While it's possible that you may indeed have worked for everything you have now and did not get to enjoy white male privilege, to be honest, your arguments sound exactly like the sort of thing that someone in a privileged group would be arguing when someone else is trying to chip away at their privilege. This is, in essence, the problem of having a privileged group in society. A privileged individual thinks things are fine the way they are because society already favors them, and they don't want that taken away. Even a well-meaning privileged individual can be blind to the plight of the unprivileged. This is only an attitude one can afford so long as their privileged group remains on top. The ways things are going with Asia's current economic group and the Western world's continued economic difficulties, white upper class males may not be the privileged group for much longer. If and when that day comes, perhaps all of us will have a better appreciation for the struggles non-white males have endured in the recent decades.
  19. Mar 10, 2013 #18
    So for example women may be raised differently from men; therefore, they might think differently and provide new insight in science? I really don't see how that difference in upbringing would cause a difference in scientific thought, but I guess it's worth a shot.
    A valid argument.
    Most of the physics majors are white men, but I haven't noticed any inclination among them to associate specifically with other white men. Just from observing, it looks like the ratio of majority students who associate and work in groups is the same as the ratio of minority students who work in groups. I can't really comment on that beyond observation though, and it's only a small sample. It just seems to me that, in the physics classrooms, the people are already similar in personality and interests.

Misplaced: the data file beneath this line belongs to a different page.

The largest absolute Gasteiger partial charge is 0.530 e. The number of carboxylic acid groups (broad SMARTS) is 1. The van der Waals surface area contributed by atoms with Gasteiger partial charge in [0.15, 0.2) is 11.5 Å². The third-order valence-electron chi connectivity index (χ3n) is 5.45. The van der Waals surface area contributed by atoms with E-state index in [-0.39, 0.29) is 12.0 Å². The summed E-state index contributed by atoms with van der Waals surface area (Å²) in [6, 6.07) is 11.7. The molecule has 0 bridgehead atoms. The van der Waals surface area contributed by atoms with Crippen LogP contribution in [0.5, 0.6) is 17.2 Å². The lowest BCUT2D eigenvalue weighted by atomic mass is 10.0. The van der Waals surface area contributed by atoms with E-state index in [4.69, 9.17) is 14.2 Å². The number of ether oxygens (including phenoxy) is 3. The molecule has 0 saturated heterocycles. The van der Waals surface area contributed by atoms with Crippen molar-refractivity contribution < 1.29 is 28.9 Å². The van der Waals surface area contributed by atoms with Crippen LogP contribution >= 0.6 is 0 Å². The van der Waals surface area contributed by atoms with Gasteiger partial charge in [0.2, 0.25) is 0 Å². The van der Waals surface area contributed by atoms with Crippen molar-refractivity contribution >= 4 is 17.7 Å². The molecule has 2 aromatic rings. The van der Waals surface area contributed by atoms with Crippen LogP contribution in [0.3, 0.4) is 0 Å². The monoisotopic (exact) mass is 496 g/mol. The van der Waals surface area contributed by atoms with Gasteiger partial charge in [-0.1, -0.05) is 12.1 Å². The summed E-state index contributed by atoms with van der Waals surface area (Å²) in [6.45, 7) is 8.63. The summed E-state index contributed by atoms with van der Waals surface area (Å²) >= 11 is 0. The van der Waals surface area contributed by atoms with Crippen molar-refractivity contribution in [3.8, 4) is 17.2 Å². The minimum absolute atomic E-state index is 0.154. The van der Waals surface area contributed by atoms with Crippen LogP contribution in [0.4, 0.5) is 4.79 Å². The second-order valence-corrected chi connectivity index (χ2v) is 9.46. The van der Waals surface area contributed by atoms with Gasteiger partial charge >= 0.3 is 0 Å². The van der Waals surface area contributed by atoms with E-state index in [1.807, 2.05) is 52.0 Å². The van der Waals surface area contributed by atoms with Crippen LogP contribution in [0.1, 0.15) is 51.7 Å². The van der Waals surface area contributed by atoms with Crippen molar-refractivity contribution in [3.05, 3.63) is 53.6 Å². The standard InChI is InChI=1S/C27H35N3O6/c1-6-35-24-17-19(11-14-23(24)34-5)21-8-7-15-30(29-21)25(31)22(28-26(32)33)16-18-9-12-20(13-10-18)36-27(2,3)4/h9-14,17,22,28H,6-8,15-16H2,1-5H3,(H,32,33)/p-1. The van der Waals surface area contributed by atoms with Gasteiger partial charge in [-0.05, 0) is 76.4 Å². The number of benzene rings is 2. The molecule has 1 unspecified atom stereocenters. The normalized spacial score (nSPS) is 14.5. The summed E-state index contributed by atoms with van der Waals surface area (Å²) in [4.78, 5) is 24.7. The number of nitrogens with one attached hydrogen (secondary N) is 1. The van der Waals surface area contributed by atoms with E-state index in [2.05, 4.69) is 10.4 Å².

Women have different interests than men. Are you implying there's a financial barrier?
    I think people should go into a field they want to go into because they enjoy it, not because they get free money to do it. I don't want a nurse who doesn't enjoy his job taking care of me.
    I do manual labor for a living, so I talk to "underprivileged" people every day. They all have the ability to get an apartment, go to school, save money, and do everything I did. Every situation in their lives that prevents them from doing so are their own fault. If something in their lives has prevented them from doing this simply because they're of an "underprivileged" group, I haven't heard of it.
    It's easy for people to tell me they got pulled over because they're black, or they were not promoted because they're a woman, or this or that happened because of this or that reason. I even hear the white people at my job complain that whites aren't treated as well as the blacks are (most of the management is black. So much so that I could probably get some changes made with some phone calls), but I don't really see much evidence of it. Evidence needs to be provided. Most of the management being black isn't proof black employees are treated better, and the history of women and non-white men being treated worse than white men isn't proof that it's an issue in every aspect of our lives today.